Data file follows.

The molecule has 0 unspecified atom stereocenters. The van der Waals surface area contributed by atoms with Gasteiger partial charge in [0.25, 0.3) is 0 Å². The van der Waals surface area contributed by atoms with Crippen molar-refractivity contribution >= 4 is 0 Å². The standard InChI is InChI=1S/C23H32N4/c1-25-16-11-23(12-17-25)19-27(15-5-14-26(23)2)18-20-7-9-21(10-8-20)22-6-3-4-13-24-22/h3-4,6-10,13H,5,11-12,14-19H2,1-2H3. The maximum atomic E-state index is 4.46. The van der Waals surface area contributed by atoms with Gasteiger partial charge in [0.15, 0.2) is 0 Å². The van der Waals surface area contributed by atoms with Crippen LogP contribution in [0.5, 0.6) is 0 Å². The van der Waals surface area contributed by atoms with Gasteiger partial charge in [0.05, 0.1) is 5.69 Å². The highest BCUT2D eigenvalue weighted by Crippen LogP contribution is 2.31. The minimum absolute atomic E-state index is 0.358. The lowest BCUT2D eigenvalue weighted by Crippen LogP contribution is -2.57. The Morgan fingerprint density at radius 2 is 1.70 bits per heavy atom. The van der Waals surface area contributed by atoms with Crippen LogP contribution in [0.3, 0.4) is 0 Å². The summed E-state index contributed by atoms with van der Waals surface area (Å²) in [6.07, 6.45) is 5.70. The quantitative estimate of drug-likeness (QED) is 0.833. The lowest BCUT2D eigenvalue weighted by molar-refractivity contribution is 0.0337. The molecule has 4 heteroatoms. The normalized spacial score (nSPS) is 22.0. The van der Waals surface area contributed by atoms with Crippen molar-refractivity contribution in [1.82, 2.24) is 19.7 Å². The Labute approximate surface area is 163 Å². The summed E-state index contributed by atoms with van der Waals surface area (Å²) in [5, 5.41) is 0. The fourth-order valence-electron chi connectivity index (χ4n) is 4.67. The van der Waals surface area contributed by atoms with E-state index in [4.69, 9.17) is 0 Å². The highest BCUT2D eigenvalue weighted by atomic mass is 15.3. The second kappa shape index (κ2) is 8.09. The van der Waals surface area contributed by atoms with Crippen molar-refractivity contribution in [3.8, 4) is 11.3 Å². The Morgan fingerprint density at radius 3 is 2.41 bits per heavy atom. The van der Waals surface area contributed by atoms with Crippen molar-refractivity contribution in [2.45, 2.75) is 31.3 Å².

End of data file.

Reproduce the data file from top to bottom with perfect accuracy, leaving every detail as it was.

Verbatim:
The molecule has 0 unspecified atom stereocenters. The van der Waals surface area contributed by atoms with Gasteiger partial charge in [0.25, 0.3) is 0 Å². The van der Waals surface area contributed by atoms with Crippen molar-refractivity contribution >= 4 is 0 Å². The standard InChI is InChI=1S/C23H32N4/c1-25-16-11-23(12-17-25)19-27(15-5-14-26(23)2)18-20-7-9-21(10-8-20)22-6-3-4-13-24-22/h3-4,6-10,13H,5,11-12,14-19H2,1-2H3. The maximum atomic E-state index is 4.46. The van der Waals surface area contributed by atoms with Gasteiger partial charge in [0.15, 0.2) is 0 Å². The van der Waals surface area contributed by atoms with Crippen LogP contribution in [0.5, 0.6) is 0 Å². The van der Waals surface area contributed by atoms with Gasteiger partial charge in [0.05, 0.1) is 5.69 Å². The highest BCUT2D eigenvalue weighted by Crippen LogP contribution is 2.31. The minimum absolute atomic E-state index is 0.358. The lowest BCUT2D eigenvalue weighted by Crippen LogP contribution is -2.57. The Morgan fingerprint density at radius 2 is 1.70 bits per heavy atom. The van der Waals surface area contributed by atoms with Crippen LogP contribution in [0.3, 0.4) is 0 Å². The summed E-state index contributed by atoms with van der Waals surface area (Å²) in [6.07, 6.45) is 5.70. The quantitative estimate of drug-likeness (QED) is 0.833. The lowest BCUT2D eigenvalue weighted by molar-refractivity contribution is 0.0337. The molecule has 4 heteroatoms. The normalized spacial score (nSPS) is 22.0. The van der Waals surface area contributed by atoms with Crippen molar-refractivity contribution in [1.82, 2.24) is 19.7 Å². The Labute approximate surface area is 163 Å². The summed E-state index contributed by atoms with van der Waals surface area (Å²) in [5, 5.41) is 0. The fourth-order valence-electron chi connectivity index (χ4n) is 4.67. The van der Waals surface area contributed by atoms with E-state index in [4.69, 9.17) is 0 Å². The highest BCUT2D eigenvalue weighted by atomic mass is 15.3. The second kappa shape index (κ2) is 8.09. The van der Waals surface area contributed by atoms with Crippen molar-refractivity contribution in [3.8, 4) is 11.3 Å². The Morgan fingerprint density at radius 3 is 2.41 bits per heavy atom. The van der Waals surface area contributed by atoms with Crippen molar-refractivity contribution in [2.45, 2.75) is 31.3 Å².